Some leading manufacturer’s include:

Use a Sharp Blade

If you find your grass looks frayed or grayish or silvery after mowing, you most likely need to sharpen your lawnmower’s blade. A dull blade will thrash your lawn and leave it stressed and more prone to weeds, disease, and pest invasion. It can also merely push your grass down instead of snipping off the top. A sharper blade will create a clean cut without bending the individual blades of grass or causing them to lay down. It is best to sharpen your mower’s blade at least twice during the growing season. This can be done through using a mill bastard file, or you can use a specialized lawn mower blade sharpener.

Change Your Patterns

Avoid mowing in the same direction each and every time. Cutting up and down your lawn in the same direction each time you mow can create soil compaction in areas where the wheels tend to hit while you mow. Alternate paths every week to avoid unsightly stripes up and down your yard.

Avoid Cutting Wet Grass

When grass is wet, it can cause a few different problems during mowing. First of all, wet grass will tend to lay down as the mower goes over it. This will result in uneven cutting all over your yard. Wet grass can also tend to clump, which can clog parts of your mower. Wet grass clumps can also lay on top of freshly cut grass, eliminating sunlight from reaching grass in certain parts of your yard. This can result in brownish-looking spots all over your yard, making it appear sickly looking. While the morning is often considered the best time of day to mow, waiting until the dew has burned off in the sun or until the grass has had a chance to dry out after a rain or watering will garner you the best results.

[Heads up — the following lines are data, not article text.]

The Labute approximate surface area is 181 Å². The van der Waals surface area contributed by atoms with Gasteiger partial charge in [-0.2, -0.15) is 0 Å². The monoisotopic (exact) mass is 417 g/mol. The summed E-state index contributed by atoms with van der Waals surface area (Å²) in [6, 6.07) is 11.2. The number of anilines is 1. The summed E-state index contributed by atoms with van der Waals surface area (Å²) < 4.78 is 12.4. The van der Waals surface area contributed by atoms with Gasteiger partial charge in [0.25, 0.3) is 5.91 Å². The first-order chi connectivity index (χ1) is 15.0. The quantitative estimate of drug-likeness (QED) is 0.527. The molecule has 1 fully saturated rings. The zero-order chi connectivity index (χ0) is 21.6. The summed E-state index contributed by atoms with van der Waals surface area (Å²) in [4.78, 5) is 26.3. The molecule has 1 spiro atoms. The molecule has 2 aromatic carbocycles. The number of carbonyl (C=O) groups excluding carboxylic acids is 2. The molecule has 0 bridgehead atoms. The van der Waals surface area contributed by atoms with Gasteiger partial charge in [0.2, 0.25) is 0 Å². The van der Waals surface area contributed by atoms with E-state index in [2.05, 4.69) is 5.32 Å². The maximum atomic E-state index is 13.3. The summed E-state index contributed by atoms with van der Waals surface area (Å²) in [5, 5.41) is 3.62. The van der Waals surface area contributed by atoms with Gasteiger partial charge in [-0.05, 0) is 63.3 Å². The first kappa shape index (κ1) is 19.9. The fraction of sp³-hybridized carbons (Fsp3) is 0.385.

Leave Clippings on Your Lawn

Unless you are cutting wet grass (which we have already advised against) or cutting off more than 1/3 of your grass’ length (which we have also advised against), you will want to avoid bagging your clippings. Allowing the clippings to drop back into your lawn as you mow is called grasscycling and provides several benefits to your turf. It acts as a natural fertilizer and provides essential nitrogen back into your lawn as you mow. These clippings break down quickly and help promote a vibrant, green lawn.

Mow as Often as Needed

The frequency you will need to mow your lawn will depend a lot upon the time of year and type of grass you have. In the spring, when grass is growing fastest, you may need to mow twice per week. This will prevent you from cutting off too much at one time and is ultimately healthier for your lawn. As the season wears on, you may only need to mow once weekly or even every other week. Let your lawn’s growth guide you on how often you should mow.

Hiring a professional lawn mowing company can help save a lot of time and hassle dealing with mowing–especially in the spring when lawns seem to need more frequent mowing. Many lawn mowing companies will offer a weekly mowing plan which can help save you time and frustration. For a lot of us out there, the prospect of starting up the mower for the year means we will be slaves to our yards at least one day a week for the next several months. It can be a cringe-worthy moment knowing that many hours will be toiled away cutting grass. Professional lawn mowing companies can offer reasonable rates and eliminate a lot of the time and energy required to maintain a showcase-worthy lawn.